2. The biggest statement they made and it's more or less a restatement of the aforementioned point, was, "it's not the community's job to understand the library; it's the library's job to understand the community." Do we at the Regional really understand our customers in the three counties or are our perceptions of ourselves and each other skewed? How can we tell?

The biggest take-away for me what their suggestions on how to get insightful information from the community and I would like to try and apply these suggestions to the 2012 Training Needs Assessment which will be launched in another 2-3 weeks. In order to get useful, applicable, act-on-it-now information they said:

  1. Ask what the community values. It's much easier for folks to talk about what they care about in real time than to speculate on what they might care about in the future (i.e. what are your current training/education concerns)
  2. Ask what results the community wants. Results are tangible - much like the way effective learning objectives should be. (i.e. What functions do you want to be able to perform in Outlook?)
  3. Ask what challenges they're facing and how they'd like to see them resolved (i.e. I have difficulty completing my staff's performance evaluations because I don't know what feedback I can give them that would be helpful and it seems as though there's not much importance put on the reviews. Ideally, I'd like evaluation time to be a team effort that isn't a chore and that provides two-way feedback that is somehow tied to rewards).

What are your thoughts on this? Do you agree/disagree? Why? How would you like to see the Regional's Training Needs Assessment handled? I'd love to hear your suggestions!

PLA 2012: Warren Graham

I attended Warren Graham's presentation at PLA purely out of curiosity because the rave reviews I've heard from colleagues regarding his keynote at the 2009 Tri-County Summit do not jive with my impression of him after having read his book and I wanted to reconcile the two once and for all.

So, am I reconciled? No. But I can understand why so many of my colleagues and friends enjoyed him - he has a strong talent for pointing out our (library employees) foibles in a mostly respectful manner (not unlike the celebrity roasts that are shown on cable).

After hearing his presentation I realized a couple of things ... please take them with a grain or two of salt:
  1. Sometimes I think many of the difficult situations front line library staff experience with customers is due to a difference in mental models. Library employees see ourselves and our libraries one way and our customers see us and our libraries another way. Is one right? Is one wrong? Perhaps that's the wrong question. I believe our customers' mental models are the most justified ... based on Joan Frye Williams' and George Needham's PLA presentation which I'll link up here as soon as I post it. Basically, I believe we need to meet our customers at their mental models rather than trying to have them meet ours.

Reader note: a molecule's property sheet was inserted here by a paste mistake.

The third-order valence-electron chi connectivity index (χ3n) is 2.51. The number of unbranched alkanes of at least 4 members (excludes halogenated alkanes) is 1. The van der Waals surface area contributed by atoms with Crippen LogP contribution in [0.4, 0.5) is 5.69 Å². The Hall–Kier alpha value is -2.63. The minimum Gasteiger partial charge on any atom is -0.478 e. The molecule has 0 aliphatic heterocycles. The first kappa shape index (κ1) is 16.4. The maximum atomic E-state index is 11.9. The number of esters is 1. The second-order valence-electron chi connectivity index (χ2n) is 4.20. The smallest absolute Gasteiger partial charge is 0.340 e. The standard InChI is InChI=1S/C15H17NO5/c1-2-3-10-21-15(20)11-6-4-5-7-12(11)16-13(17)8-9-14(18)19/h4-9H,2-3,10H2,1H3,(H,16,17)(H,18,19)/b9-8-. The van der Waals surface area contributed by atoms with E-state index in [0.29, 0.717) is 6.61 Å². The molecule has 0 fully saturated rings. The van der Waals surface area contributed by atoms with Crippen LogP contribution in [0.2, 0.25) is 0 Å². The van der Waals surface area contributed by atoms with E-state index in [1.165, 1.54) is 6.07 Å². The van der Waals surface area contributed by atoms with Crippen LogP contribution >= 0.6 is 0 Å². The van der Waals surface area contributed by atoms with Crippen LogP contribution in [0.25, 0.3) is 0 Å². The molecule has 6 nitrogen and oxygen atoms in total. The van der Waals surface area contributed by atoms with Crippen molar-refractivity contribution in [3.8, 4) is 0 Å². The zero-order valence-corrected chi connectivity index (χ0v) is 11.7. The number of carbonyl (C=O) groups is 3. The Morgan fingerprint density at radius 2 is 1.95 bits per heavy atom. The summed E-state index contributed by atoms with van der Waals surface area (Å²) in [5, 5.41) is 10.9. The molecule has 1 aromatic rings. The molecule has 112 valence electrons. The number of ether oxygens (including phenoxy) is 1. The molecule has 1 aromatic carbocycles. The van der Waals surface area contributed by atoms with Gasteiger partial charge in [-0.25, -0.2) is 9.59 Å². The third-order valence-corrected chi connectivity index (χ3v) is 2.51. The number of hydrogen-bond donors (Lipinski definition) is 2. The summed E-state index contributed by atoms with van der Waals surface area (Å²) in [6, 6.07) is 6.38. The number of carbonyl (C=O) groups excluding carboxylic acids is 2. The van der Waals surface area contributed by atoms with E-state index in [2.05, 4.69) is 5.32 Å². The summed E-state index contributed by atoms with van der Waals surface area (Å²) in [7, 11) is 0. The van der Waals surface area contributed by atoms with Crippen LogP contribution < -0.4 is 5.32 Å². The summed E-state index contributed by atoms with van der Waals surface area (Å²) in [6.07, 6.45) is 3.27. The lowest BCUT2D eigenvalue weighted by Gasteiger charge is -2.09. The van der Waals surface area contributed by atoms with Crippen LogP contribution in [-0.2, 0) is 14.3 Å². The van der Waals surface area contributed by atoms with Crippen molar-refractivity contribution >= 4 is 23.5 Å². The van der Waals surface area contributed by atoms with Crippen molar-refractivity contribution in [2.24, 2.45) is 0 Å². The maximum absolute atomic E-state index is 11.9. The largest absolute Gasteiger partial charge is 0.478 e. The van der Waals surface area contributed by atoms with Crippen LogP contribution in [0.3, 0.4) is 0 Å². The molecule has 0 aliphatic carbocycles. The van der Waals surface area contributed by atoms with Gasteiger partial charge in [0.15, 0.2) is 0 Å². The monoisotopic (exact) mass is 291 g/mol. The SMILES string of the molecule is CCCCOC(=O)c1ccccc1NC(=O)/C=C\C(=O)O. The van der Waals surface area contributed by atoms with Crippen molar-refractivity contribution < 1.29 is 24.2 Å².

2. My hackles raised ever so slightly when Graham said that most of us (library employees) are passive and do not stand up for what we believe it. Then I started to really think about if this is true for myself and why that might be. I think I'm much better than I used to be. When I first started working in libraries and I felt very strongly about something - I would stand up for it but ineffectively - because I would let my emotions run the show instead of my reasoning (if anyone is familiar with the rider and elephant metaphor - here ya go). It's been my experience that there is an aversion to employees expressing strong emotions in the work place and I'm not quite sure how this came about but I think this aversion is related to why Graham sees us as passive. I think there's a fear that we'll be reprimanded if we do stand up for what we believe in and in doing so overly express how we feel and not just what we think. Maybe there's a training topic there - how to express ourselves passionately yet respectfully in the work place - especially when we're angry which is a completely healthy emotion.

What are your thoughts on this? Have you had similar experiences? Similar impressions? Different experiences? Different impressions?

Julie Z.

Thursday, March 8, 2012

What's New in Children's Literature

Jeff Ridgeway and I attended "What's New in Children's Literature and How to Use it in Your Program 2012" on 2-29-12. It was presented by one our favorites, Dr. Peggy Sharp, from the Bureau of Education & Research. We follow a handbook with books categorized with breakdowns of titles and authors. Brief descriptions are also in the booklet and is subsidized with Peggy's elaboration. Audience participation is requested. It is a fast-paced learning experience but appropriate for all participants. I will send out a notice when the next workshop is announced. Please join us. Naomi Butler